This is actually an area of heated debate right now. Short answer: we're not sure. There's a few competing models(with varying degrees of support) for how exactly molecular recognition for smell works. Our understanding of how much the "smell space" can be reduced and quantized will be influenced heavily by which of these models most closely reflects reality.
A paper from 2014 claimed that we could distinguish upwards of a trillion smells. This was refuted last year, with a paper claiming the original one was flawed. It's hard to know at this point if we might reduce the "smell space" to a small subset of base smells or not, there just isn't clear enough data yet.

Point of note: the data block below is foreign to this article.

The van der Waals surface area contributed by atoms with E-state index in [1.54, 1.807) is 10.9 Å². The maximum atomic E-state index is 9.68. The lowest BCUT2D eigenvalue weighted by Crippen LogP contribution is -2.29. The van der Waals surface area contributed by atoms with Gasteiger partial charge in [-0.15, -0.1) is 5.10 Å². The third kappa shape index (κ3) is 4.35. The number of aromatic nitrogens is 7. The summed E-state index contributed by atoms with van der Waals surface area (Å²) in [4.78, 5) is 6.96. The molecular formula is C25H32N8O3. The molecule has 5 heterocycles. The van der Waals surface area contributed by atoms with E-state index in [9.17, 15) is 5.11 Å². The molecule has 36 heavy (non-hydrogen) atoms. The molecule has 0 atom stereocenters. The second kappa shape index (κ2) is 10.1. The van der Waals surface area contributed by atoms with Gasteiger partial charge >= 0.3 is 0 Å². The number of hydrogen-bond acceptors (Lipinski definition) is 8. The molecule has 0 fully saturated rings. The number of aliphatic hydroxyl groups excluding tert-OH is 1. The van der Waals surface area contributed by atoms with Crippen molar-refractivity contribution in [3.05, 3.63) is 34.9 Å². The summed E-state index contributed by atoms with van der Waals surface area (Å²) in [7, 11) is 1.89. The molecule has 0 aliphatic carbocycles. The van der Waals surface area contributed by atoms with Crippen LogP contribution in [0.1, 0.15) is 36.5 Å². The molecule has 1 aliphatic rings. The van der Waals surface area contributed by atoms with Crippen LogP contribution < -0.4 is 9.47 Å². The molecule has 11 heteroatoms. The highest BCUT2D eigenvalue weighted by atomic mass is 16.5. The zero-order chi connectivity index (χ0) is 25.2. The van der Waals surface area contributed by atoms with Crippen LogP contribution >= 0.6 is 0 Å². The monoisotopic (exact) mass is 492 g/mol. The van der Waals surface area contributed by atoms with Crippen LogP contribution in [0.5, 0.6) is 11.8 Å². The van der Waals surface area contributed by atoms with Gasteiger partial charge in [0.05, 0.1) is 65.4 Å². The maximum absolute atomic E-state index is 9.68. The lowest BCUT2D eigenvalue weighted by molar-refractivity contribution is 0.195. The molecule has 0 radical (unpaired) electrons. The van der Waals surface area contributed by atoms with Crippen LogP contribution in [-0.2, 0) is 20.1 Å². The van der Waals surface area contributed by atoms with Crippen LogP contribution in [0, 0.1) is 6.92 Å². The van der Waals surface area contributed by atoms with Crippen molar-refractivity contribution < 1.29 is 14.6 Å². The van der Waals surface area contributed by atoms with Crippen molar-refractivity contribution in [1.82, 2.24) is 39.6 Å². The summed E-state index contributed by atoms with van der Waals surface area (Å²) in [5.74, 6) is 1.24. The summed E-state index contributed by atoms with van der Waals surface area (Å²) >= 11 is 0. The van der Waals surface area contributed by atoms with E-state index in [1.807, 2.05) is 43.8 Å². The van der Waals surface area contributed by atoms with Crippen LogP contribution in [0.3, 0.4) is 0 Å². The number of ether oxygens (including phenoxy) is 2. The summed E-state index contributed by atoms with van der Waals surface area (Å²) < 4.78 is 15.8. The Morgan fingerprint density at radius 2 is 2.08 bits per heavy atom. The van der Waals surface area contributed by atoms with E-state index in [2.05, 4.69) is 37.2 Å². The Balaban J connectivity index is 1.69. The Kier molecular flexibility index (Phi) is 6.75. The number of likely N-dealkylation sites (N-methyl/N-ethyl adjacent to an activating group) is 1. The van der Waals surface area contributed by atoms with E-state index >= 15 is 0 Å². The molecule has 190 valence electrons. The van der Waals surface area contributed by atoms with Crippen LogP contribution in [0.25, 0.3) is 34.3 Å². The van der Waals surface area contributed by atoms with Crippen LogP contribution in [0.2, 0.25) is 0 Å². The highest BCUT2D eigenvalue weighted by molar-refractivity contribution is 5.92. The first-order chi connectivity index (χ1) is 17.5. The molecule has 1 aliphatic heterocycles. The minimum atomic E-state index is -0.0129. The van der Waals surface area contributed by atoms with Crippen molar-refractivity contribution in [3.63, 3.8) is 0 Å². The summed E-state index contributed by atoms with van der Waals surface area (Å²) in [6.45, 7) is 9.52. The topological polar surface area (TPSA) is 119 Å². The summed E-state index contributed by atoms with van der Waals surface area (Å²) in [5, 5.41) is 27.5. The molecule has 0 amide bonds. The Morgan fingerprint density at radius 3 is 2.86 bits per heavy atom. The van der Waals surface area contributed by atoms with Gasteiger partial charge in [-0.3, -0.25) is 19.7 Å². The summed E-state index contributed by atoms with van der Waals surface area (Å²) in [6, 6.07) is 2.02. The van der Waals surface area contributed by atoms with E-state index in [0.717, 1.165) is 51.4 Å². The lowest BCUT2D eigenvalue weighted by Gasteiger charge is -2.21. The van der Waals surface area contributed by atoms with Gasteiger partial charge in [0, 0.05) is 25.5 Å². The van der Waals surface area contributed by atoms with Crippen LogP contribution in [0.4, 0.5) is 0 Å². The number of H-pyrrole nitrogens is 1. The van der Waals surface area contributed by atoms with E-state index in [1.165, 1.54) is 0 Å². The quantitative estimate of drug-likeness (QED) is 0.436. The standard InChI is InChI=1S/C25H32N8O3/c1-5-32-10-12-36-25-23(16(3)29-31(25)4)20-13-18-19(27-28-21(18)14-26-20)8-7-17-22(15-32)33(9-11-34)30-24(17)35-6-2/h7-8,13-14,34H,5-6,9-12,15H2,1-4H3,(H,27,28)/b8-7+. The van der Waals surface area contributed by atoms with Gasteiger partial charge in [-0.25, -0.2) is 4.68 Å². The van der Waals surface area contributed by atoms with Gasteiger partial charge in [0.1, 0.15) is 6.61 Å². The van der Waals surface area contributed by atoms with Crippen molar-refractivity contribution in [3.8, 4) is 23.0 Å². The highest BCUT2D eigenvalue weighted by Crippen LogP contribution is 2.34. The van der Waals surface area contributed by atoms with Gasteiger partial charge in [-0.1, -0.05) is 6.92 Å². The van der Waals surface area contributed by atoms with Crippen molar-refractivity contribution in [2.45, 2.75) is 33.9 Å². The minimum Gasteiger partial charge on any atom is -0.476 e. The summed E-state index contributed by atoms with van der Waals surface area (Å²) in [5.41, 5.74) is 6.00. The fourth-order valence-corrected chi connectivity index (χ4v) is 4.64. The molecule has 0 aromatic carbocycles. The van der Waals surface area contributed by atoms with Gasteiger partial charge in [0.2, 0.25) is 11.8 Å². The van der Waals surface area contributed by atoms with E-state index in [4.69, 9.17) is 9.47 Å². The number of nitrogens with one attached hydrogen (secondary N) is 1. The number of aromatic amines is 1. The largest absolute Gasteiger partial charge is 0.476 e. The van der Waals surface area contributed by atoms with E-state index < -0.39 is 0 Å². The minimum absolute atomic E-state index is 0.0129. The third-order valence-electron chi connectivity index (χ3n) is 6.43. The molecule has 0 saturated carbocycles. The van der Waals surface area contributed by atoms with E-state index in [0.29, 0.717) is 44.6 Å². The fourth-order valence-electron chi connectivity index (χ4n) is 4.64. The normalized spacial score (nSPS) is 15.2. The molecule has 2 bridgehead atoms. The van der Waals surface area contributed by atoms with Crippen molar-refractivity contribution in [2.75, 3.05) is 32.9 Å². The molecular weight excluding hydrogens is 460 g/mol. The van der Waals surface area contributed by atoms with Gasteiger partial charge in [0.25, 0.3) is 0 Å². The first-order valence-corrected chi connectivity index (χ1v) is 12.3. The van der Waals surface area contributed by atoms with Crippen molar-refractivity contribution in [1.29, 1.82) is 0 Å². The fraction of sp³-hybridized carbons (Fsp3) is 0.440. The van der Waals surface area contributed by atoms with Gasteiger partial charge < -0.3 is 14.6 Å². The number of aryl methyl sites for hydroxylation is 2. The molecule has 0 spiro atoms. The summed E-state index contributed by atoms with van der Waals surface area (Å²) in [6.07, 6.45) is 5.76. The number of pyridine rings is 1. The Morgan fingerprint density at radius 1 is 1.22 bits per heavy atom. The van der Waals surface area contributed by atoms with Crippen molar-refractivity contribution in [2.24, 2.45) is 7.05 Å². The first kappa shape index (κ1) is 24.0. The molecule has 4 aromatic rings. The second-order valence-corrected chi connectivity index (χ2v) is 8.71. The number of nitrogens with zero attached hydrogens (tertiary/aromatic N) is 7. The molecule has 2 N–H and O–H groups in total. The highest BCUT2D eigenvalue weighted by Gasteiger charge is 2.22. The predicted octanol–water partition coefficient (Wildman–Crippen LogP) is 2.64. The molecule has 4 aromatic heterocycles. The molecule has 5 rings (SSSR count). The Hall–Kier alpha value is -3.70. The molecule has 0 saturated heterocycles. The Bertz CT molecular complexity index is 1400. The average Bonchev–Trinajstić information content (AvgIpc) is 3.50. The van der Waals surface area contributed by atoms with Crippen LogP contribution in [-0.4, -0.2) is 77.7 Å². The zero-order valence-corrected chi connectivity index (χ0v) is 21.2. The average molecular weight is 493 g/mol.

One important point is that our genome has about 3% of our genes devoted to smell receptors - about 1000 genes. At least 400 of these are functional. This means that there are at least 400 different permutations of responses that could happen, and different receptors could react to different molecules in different ways, so the complexity is already huge. Combine multiple receptors simultaneously, it gets even more complex.
At the same time, that could be a lot of overkill and we might only use a subset of those receptors well, and there might be a much greatly reduced pool of "dimensions of odour space".
In short, we're not sure, it's a bit of a tangled mess, but we'll know a lot more in a few years.